LA County Sheriff says he will not enforce 'stay-at-home' or other lockdown orders

LA County Sheriff says he will not enforce 'stay-at-home' or other lockdown orders

Los Angeles County Sheriff Alex Villaneuva has taken a stand against California Governor Gavin Newsom in defiance of Newsom's coronavirus lockdown orders.

Villaneuva has stated that he will not enforce the governor’s new statewide stay-at-home order that prohibits people from going outside for “unnecessary” activities.

In a conversation with KTTV’s Bill Melugin, Sheriff Villaneuva reportedly “tells me he found out about the new stay at home orders from Governor Newsom’s press conference, and there was no coordination with law enforcement beforehand, which he says is concerning when the Governor is expecting enforcement of his orders.”

“I want to stay away from business[es] that are trying to comply, they bent over backwards to modify their operations to conform to these orders and then they have the rug yanked out from under them, that’s a disservice. I don’t want to make them more miserable,” said Villaneuva.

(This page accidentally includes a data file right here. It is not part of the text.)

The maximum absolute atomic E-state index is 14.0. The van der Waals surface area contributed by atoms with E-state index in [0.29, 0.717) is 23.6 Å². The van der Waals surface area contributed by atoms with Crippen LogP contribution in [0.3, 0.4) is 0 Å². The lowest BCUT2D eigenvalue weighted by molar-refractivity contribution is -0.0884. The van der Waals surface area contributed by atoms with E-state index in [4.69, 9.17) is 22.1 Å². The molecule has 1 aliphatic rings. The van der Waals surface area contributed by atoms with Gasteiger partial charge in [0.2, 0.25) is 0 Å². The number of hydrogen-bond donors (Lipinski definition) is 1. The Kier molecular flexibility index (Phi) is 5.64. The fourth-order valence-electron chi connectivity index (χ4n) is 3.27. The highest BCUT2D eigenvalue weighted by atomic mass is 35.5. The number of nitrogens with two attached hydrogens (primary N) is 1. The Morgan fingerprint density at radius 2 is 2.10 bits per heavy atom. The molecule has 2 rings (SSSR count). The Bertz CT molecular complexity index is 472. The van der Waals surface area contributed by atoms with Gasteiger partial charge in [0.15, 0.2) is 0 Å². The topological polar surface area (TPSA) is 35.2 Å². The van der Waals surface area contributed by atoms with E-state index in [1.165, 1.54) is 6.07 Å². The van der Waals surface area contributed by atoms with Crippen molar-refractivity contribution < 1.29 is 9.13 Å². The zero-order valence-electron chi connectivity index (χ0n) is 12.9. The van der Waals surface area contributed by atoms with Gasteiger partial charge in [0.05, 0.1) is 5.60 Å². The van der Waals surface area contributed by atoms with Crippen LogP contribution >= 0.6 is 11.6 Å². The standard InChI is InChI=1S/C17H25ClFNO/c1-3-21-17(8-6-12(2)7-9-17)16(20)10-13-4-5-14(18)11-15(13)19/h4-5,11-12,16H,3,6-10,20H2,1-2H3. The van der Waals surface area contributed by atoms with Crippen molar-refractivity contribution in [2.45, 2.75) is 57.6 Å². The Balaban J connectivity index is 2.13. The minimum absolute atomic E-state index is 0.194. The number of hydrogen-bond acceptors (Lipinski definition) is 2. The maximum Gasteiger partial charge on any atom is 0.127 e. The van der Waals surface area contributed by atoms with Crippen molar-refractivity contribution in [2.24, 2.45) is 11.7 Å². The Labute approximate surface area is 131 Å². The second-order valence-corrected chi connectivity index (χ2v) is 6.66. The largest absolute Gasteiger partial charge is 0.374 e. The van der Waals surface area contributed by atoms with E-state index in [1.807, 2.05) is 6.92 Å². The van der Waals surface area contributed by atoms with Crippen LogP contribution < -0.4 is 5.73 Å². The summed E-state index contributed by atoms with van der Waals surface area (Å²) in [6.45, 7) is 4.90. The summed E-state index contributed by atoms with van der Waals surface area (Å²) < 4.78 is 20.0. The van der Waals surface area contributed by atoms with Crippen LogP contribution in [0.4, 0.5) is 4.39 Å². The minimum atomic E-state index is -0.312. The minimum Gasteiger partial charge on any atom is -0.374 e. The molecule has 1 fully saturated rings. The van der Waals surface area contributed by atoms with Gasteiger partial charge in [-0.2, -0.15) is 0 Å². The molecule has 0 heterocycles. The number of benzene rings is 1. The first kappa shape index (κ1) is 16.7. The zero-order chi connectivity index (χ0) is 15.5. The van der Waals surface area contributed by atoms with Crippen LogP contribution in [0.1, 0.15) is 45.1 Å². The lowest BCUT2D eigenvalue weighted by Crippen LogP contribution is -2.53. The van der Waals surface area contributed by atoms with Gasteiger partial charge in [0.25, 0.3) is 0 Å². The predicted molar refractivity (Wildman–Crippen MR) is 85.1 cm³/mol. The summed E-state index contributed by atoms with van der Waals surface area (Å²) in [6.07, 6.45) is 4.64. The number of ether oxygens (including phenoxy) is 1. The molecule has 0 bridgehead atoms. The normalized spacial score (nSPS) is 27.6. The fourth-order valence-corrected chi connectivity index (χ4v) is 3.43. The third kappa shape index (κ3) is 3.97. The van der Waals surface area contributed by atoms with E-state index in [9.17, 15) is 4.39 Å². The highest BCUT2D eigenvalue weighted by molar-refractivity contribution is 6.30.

Melugin notes that Villaneuva shared his belief that the Lakers & Dodgers celebrations-turned-riots and Thanksgiving violations played a part in recent surges of the disease in California, and that the protests in Summer “contributed to an earlier surge.” He noted that he “doesn’t believe restaurants, etc. are to blame.”

On Thursday, Governor Newsom issued a series of stay-at-home guidelines and placed the responsibility of the enforcement orders on California health officials.

“Residents are required to stay at home as much as possible and minimize mixing to reduce unnecessary exposure, while still being able to do important things like go to the doctor, buy groceries, pick up take out, go on a hike, or worship outdoors,” the announcement read.

“K-12 schools that are already open can remain open and retailers can operate indoors at no more than 20 percent capacity to reduce exposure risk. The public health order takes effect at 12:59 p.m. on December 5. Thereafter, if a region falls below the 15 percent ICU threshold, it will have 24 hours to implement the Stay at Home Order.”

“Regions will remain in the Regional Stay at Home Order status for at least three weeks once triggered,” the governor’s office stated. “Counties are eligible to come off the Regional Stay at Home Order after three weeks if their hospital ICU capacity projected four weeks out reaches 15 percent.”

The guidelines prohibit playgrounds, recreational facilities, hair salons and barbershops, personal care services, museums, zoos and aqua